Aiming to modernize its aging information technology (IT) infrastructure, the FCC initiated major improvements and upgrades to its online data and filing systems on Wednesday evening as part of an effort that will shift the agency’s IT systems to Software-as-a-Service (SaaS) and other cloud-based platforms.

Detailed in an August 20 public notice and in a blog post updated Monday by FCC Chief Information Officer David Bray, the IT system overhaul is so extensive that the FCC took the unusual step of temporarily blocking public access to most “interactive” filing and document retrieval systems offered through the agency’s website to facilitate work on the upgrades. Access to most online FCC systems was shut off at 6 PM on Wednesday, and Bray explained that technicians would work to “have web applications upgraded and available again by . . . 8 AM EDT on Tuesday, September 8.” During this period, most FCC staff members will not have access to e-mail or to voice mail although phones will continue to work and the FCC will remain open for business. Certain critical FCC systems that include the agency’s Network Outage Reporting System and the Disaster Information Reporting System will remain in operation, and the FCC will extend until September 9 deadlines for most regulatory and enforcement filings that would otherwise be due during the upgrade period. (Additionally, operations through the FCC’s Consumer Help Desk, which has already migrated to the SaaS platform, will not be affected.) Once system upgrades are completed, the FCC will issue a public notice to confirm public availability of affected online systems.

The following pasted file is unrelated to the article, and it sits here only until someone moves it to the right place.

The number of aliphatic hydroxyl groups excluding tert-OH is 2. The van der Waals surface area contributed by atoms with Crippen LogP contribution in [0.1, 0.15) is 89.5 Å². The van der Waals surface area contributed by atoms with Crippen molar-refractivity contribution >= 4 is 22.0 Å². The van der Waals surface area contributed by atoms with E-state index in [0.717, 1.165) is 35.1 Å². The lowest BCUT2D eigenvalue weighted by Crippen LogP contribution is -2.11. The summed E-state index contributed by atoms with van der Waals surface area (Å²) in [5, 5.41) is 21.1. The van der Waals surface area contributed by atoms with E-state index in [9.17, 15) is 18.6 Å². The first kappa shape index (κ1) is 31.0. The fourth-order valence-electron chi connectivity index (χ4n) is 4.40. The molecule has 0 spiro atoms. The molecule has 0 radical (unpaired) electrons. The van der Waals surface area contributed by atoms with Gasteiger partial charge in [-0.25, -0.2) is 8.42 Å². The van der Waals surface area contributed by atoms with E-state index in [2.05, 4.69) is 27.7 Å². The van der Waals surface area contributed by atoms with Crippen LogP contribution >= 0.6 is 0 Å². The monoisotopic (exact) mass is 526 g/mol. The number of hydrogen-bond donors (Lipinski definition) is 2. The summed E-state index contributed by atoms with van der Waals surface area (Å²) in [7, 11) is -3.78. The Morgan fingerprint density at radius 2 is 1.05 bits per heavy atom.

In a December 2014 blog post announcing plans for the FCC’s IT transformation, Bray predicted that the agency’s efforts “will improve the agility, resiliency and reliability of the FCC’s . . . services for the public and our stakeholders.” Asserting that the IT system improvements will also “reduce how much we spend on our legacy infrastructure,” Bray remarked that the time has come to bring that infrastructure “into the 21st century.”